Europe’s top clubs want FIFA to use some of its billion-dollar World Cup revenues to insure players who are injured during international games.
European Club Association chairman Karl-Heinz Rummenigge said this week that FIFA’s World Cup income is increasing “thanks to our players,” and the governing body can afford to fund insurance that would pay the wages of those who returned injured to their club.
“It is no longer acceptable to give up our players taking risk in cases of injuries,” Rummenigge said after being re-elected to lead the umbrella group of Europe’s best and wealthiest clubs.
Rummenigge said European soccer’s ruling body has agreed to work with clubs on a plan but talks with FIFA have not gone well.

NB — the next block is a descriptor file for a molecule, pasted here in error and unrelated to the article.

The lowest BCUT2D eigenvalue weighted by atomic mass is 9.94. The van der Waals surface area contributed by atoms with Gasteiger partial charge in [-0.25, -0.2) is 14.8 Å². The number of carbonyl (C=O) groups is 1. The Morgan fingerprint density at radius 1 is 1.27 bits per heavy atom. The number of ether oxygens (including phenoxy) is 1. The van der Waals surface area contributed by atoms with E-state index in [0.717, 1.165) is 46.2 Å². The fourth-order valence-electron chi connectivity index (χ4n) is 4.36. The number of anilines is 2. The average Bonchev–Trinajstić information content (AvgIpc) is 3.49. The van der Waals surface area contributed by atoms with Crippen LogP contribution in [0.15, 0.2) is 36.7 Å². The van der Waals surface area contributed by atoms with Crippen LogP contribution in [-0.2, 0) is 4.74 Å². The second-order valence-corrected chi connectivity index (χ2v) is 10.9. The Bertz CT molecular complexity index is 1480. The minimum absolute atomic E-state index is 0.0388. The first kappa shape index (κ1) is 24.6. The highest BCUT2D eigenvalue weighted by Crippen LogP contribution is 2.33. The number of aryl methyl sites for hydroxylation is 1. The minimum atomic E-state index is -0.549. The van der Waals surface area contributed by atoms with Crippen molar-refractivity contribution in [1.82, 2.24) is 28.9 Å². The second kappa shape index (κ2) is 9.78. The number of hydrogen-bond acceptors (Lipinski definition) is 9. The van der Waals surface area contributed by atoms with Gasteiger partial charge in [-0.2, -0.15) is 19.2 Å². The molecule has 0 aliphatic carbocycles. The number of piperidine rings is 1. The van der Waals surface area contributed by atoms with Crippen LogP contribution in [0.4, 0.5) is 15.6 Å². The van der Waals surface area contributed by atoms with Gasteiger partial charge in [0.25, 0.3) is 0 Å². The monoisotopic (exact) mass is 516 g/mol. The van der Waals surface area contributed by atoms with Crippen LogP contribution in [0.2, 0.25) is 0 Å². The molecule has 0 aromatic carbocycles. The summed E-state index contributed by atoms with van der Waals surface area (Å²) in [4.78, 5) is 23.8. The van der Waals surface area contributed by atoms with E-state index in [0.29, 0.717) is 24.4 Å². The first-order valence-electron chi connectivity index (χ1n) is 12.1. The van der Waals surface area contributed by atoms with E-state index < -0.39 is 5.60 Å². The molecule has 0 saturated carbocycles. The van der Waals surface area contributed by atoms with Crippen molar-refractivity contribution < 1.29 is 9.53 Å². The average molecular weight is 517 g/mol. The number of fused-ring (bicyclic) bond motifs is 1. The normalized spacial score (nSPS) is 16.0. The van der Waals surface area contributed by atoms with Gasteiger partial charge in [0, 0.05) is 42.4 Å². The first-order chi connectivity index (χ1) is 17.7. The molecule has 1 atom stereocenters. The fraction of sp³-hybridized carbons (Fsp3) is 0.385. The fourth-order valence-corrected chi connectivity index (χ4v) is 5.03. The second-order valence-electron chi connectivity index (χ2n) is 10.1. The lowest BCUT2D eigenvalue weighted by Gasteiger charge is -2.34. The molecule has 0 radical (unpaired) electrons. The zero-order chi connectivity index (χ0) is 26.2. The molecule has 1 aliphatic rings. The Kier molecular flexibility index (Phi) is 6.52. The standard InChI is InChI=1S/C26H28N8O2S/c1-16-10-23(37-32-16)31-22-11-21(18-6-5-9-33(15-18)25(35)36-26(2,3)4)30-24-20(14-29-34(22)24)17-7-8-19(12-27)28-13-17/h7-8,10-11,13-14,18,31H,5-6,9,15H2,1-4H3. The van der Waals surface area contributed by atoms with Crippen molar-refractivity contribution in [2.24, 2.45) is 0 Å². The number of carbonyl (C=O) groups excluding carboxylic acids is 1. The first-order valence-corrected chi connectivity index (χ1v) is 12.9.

“(FIFA’s) cake is always getting bigger,” he said. “We don’t speak about millions, we speak about billions. It is a fact that they don’t suffer financial problems so they could, I believe, finance that kind of insurance policy,” he said.
European clubs also want FIFA to end international exhibition games played each August because the matches take players away when clubs are preparing to start their seasons.
Rummenigge’s club, Bayern Munich, has lost Dutch forward Arjen Robben until next year because of a thigh injury he aggravated during the World Cup.
“He came back in worse condition and now we have to pay the bill,” Rummenigge said.
FIFA’s dispute with clubs over compensation for injured international players helped lead to the creation of the ECA in 2008.
Rummenigge said he hoped Europe’s clubs and FIFA could repeat their successful talks of 2008, which brought international match dates forward by one day to a Friday-Tuesday double-header. That allowed players to returned to their clubs earlier.
“That is a good example of how things can go in the right direction,” Rummenigge said.
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